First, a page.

When they put their letters back into the sleeves they do a "Shimmy Shake Tap tap" They only tap the folder twice on their desk and the letters fall to the bottom of the sleeve, that way they don't come out.

    Letters do find their way to the floor, so students just put them in our "lost and found" tray.

    Helpful hint: Have a parent cut out the letters and organize them into a bag for each student. I laminate mine, and then a parent cuts them out. They last longer :) One of my parents did it for this years kids and then did it for my kids next year, too :)

    Word of caution: I give the kids a baggie at the beginning of the year which contains all (three sets of the alphabet) of their letters. It is very overwhelming to some (I have first graders), I have them organize the letters into their folder. It is easy to see by doing this who has their letters and alphabet down versus the ones that are still struggling. The kids who finish help the ones that need it. It takes about all day to get it organized. But, well worth it!

    Let me know if this doesn't make sense. Hope this helps! :)
     
    Last edited: Aug 5, 2008
  8. MissFroggy

    MissFroggy Aficionado

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    Jun 7, 2008

    Teachnrox,

    That is an AWESOME idea. I will do that next year!!! Yay!
     
  9. AngelM

    AngelM Rookie

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    Jun 7, 2008

    I love the folder idea, too. I never would have thought of that :).

    I already have tons of the letter tiles, both laminated and magnetic. (I inherited them from a former teacher). It will just be a matter of getting them organized. I would have done more making words last year if I had had a simple/easy system in place like this. Thanks for the idea!
     
  10. TeachnRox

    TeachnRox Companion

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    Jun 7, 2008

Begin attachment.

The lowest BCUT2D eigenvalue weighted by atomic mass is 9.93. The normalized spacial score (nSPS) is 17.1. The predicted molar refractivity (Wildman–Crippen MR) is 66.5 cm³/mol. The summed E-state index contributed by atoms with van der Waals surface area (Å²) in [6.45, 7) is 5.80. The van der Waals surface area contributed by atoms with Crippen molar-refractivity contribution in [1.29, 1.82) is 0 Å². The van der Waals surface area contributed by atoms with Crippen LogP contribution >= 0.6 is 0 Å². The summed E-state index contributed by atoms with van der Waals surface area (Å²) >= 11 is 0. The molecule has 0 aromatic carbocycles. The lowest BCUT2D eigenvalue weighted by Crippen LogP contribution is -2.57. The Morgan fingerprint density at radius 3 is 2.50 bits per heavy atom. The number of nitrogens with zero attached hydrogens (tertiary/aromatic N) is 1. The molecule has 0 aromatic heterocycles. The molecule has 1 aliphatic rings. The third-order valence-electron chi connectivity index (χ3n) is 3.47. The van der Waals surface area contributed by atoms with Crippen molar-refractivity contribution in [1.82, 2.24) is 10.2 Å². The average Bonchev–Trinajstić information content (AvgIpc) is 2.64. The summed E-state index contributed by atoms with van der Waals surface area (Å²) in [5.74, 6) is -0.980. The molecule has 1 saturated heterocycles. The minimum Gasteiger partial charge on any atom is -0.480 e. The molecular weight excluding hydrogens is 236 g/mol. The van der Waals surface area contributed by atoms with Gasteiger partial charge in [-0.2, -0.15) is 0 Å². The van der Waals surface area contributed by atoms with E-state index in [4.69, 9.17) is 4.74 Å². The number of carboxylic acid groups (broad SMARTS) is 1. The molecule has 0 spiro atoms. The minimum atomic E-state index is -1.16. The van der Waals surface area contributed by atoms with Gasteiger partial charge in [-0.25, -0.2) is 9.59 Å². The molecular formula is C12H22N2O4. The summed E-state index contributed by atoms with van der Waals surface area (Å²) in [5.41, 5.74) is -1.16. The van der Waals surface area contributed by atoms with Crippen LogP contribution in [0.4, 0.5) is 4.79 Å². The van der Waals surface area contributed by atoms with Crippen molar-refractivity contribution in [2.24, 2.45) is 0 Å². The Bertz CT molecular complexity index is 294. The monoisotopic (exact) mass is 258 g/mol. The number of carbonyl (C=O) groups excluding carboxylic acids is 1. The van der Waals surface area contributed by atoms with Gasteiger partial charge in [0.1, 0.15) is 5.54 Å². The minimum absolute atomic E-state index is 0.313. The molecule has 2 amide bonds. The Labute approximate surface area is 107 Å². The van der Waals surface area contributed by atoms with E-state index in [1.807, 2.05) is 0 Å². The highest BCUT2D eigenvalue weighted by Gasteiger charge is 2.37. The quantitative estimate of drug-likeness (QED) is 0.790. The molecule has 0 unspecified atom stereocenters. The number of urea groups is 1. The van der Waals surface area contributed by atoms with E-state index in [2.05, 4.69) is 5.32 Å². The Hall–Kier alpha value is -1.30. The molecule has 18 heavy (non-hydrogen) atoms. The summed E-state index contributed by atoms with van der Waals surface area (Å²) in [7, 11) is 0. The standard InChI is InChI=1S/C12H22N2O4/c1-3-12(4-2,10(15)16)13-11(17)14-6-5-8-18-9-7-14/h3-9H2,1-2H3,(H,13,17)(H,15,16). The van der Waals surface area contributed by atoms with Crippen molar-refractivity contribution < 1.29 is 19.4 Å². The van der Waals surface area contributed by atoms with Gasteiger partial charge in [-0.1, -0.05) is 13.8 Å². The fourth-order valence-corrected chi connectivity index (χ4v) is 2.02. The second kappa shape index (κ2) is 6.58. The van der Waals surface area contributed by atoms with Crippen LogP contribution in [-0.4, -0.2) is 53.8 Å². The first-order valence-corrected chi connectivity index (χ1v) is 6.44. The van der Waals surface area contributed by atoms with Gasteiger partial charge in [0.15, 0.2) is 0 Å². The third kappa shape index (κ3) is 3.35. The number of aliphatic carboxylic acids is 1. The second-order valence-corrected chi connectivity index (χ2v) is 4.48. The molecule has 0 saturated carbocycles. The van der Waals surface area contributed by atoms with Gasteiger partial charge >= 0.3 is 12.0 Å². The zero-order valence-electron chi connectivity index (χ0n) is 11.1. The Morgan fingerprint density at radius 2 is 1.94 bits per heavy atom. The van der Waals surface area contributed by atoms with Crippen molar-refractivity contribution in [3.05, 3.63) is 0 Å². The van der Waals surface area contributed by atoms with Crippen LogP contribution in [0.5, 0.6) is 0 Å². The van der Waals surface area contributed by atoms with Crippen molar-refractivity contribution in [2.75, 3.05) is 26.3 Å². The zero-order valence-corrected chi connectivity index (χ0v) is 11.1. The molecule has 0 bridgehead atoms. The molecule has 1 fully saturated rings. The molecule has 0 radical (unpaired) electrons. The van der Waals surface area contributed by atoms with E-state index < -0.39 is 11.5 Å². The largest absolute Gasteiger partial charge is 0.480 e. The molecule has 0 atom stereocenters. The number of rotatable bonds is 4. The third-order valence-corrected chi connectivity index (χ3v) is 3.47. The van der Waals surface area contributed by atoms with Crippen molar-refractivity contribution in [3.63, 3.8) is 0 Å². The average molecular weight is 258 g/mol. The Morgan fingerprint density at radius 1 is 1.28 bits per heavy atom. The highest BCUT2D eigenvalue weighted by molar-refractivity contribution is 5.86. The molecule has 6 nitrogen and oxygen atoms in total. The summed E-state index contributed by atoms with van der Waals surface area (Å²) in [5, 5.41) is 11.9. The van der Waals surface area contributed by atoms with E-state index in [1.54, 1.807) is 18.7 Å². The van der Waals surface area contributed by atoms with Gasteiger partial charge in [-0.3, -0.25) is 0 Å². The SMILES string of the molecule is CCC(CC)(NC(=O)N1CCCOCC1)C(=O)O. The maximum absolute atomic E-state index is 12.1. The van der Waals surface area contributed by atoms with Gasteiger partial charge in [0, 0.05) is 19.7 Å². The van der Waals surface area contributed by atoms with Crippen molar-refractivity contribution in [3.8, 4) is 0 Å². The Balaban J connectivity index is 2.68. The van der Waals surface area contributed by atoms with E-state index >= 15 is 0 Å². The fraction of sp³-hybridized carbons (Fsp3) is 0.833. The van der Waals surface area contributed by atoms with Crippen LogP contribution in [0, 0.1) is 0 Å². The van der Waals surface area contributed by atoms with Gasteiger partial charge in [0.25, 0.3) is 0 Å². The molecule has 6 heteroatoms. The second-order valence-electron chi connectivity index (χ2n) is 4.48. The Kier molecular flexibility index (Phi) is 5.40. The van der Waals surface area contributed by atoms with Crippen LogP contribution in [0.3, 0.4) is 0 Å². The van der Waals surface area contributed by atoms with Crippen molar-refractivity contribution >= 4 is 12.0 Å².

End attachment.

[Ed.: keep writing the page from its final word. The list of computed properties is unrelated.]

one more thing...

    Glad you like it! It makes it really easy, we do making words EVERY DAY! The whole thing, getting out the letters and the lesson take about 20 minutes. I know it seems like a lot, cutting letters out, having the kids sort them...I can't tell you how great it is! It was a lifesaver for me!

    I made each student a word mat. I found a lot of children have spatial difficulties and organizational challenges as far as where the letters go (they are generally scattered all over their desk. So I came up with a word mat. Basically it is a piece of construction paper, I use brown fold it in half (hot dog style), and a blue piece fold in half hot dog style. Cut the blue ones in half, so you have several strips of blue paper. Next glue one of the blue pieces onto half of the brown piece. Now you have your 'sky' and the 'ground'. Laminate them for durability. We put all our letters in a nice row in the sky, and pull them down to the ground to make the word. I have found that the nice definition of space helps them tremendously. I make the mats a little thinner and shorter than a piece of paper so they fit nicely in the pocket.

    :) TeachnRox
     
  11. KIF

    KIF Companion

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    Jun 13, 2008

    By the way, I found the plastic baseball card pages on ebay. 100 for about $10 delivered. I think I'm also going to use them for my math calendar binders. (3 rows for hundreds, tens, and ones with room for tally marks underneath)
     
  12. TeachnRox

    TeachnRox Companion

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    I will be hitting ebay! :) Thanks KIF for the heads up! :)
     
  13. Lysander

    Lysander Companion

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    Jun 16, 2008

    I have used Making Words mostly with my below grade level group. I keep my set of letters in two recipe boxes (one for a-m and one for n-z). Before a making words lesson, it's pretty easy to take out the letters the students will need and put them in zip-lock baggies. Student helpers love sorting letters back into the boxes at the end of the day/week.
     
  14. snickydog

    snickydog Groupie

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    Jun 20, 2008

    I used this book and it was a life-saver!